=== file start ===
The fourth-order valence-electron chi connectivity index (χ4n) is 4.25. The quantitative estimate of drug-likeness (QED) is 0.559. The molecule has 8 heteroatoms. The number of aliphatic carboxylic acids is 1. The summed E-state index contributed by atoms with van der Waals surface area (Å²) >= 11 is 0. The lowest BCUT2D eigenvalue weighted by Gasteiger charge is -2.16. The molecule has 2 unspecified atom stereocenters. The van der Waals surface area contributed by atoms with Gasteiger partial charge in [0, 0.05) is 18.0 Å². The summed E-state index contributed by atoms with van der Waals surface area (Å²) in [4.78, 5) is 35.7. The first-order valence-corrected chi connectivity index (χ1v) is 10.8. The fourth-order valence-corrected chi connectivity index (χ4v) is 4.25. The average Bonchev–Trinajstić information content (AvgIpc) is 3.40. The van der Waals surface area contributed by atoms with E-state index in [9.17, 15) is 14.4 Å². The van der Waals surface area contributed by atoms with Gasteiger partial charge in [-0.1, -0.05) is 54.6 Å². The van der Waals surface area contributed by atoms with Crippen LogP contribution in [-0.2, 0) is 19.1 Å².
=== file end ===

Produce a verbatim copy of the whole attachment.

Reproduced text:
The fourth-order valence-electron chi connectivity index (χ4n) is 4.25. The quantitative estimate of drug-likeness (QED) is 0.559. The molecule has 8 heteroatoms. The number of aliphatic carboxylic acids is 1. The summed E-state index contributed by atoms with van der Waals surface area (Å²) >= 11 is 0. The lowest BCUT2D eigenvalue weighted by Gasteiger charge is -2.16. The molecule has 2 unspecified atom stereocenters. The van der Waals surface area contributed by atoms with Gasteiger partial charge in [0, 0.05) is 18.0 Å². The summed E-state index contributed by atoms with van der Waals surface area (Å²) in [4.78, 5) is 35.7. The first-order valence-corrected chi connectivity index (χ1v) is 10.8. The fourth-order valence-corrected chi connectivity index (χ4v) is 4.25. The average Bonchev–Trinajstić information content (AvgIpc) is 3.40. The van der Waals surface area contributed by atoms with E-state index in [9.17, 15) is 14.4 Å². The van der Waals surface area contributed by atoms with Gasteiger partial charge in [-0.1, -0.05) is 54.6 Å². The van der Waals surface area contributed by atoms with Crippen LogP contribution in [-0.2, 0) is 19.1 Å².